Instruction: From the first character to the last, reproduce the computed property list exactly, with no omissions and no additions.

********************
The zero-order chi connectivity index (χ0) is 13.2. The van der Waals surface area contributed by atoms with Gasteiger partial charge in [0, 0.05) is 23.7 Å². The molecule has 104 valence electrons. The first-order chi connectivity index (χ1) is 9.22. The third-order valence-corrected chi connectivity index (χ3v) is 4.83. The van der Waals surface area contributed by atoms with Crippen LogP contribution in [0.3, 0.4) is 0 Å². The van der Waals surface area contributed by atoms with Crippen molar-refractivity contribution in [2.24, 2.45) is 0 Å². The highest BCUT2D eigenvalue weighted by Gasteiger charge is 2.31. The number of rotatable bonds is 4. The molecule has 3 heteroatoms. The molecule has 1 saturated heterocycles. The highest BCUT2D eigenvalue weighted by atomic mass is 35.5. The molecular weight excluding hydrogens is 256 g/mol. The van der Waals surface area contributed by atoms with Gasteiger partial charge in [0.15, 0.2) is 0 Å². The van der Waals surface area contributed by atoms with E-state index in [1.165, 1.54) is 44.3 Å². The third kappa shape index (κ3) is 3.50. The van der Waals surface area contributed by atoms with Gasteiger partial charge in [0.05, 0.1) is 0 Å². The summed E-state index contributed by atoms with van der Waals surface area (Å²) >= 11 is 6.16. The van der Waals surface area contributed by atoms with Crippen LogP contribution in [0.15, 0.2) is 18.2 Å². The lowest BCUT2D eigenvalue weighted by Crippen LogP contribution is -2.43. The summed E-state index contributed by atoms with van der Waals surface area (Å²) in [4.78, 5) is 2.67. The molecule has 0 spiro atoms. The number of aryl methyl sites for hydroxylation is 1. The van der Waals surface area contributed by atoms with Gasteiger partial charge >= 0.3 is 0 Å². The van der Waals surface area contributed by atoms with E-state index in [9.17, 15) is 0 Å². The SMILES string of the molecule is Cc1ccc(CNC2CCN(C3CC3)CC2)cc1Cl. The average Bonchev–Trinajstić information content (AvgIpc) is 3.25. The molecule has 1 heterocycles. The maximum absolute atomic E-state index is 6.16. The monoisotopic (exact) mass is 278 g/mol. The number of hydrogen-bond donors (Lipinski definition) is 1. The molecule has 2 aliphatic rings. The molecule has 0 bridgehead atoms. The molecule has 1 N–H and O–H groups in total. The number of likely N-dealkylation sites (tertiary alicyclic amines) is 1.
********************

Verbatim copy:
The zero-order chi connectivity index (χ0) is 13.2. The van der Waals surface area contributed by atoms with Gasteiger partial charge in [0, 0.05) is 23.7 Å². The molecule has 104 valence electrons. The first-order chi connectivity index (χ1) is 9.22. The third-order valence-corrected chi connectivity index (χ3v) is 4.83. The van der Waals surface area contributed by atoms with Crippen LogP contribution in [0.3, 0.4) is 0 Å². The van der Waals surface area contributed by atoms with Crippen molar-refractivity contribution in [2.24, 2.45) is 0 Å². The highest BCUT2D eigenvalue weighted by Gasteiger charge is 2.31. The number of rotatable bonds is 4. The molecule has 3 heteroatoms. The molecule has 1 saturated heterocycles. The highest BCUT2D eigenvalue weighted by atomic mass is 35.5. The molecular weight excluding hydrogens is 256 g/mol. The van der Waals surface area contributed by atoms with Gasteiger partial charge in [0.15, 0.2) is 0 Å². The van der Waals surface area contributed by atoms with E-state index in [1.165, 1.54) is 44.3 Å². The third kappa shape index (κ3) is 3.50. The van der Waals surface area contributed by atoms with Gasteiger partial charge in [0.05, 0.1) is 0 Å². The summed E-state index contributed by atoms with van der Waals surface area (Å²) >= 11 is 6.16. The van der Waals surface area contributed by atoms with Crippen LogP contribution in [0.15, 0.2) is 18.2 Å². The lowest BCUT2D eigenvalue weighted by Crippen LogP contribution is -2.43. The summed E-state index contributed by atoms with van der Waals surface area (Å²) in [4.78, 5) is 2.67. The molecule has 0 spiro atoms. The number of aryl methyl sites for hydroxylation is 1. The van der Waals surface area contributed by atoms with Gasteiger partial charge >= 0.3 is 0 Å². The van der Waals surface area contributed by atoms with E-state index in [9.17, 15) is 0 Å². The SMILES string of the molecule is Cc1ccc(CNC2CCN(C3CC3)CC2)cc1Cl. The average Bonchev–Trinajstić information content (AvgIpc) is 3.25. The molecule has 1 heterocycles. The maximum absolute atomic E-state index is 6.16. The monoisotopic (exact) mass is 278 g/mol. The number of hydrogen-bond donors (Lipinski definition) is 1. The molecule has 2 aliphatic rings. The molecule has 0 bridgehead atoms. The molecule has 1 N–H and O–H groups in total. The number of likely N-dealkylation sites (tertiary alicyclic amines) is 1.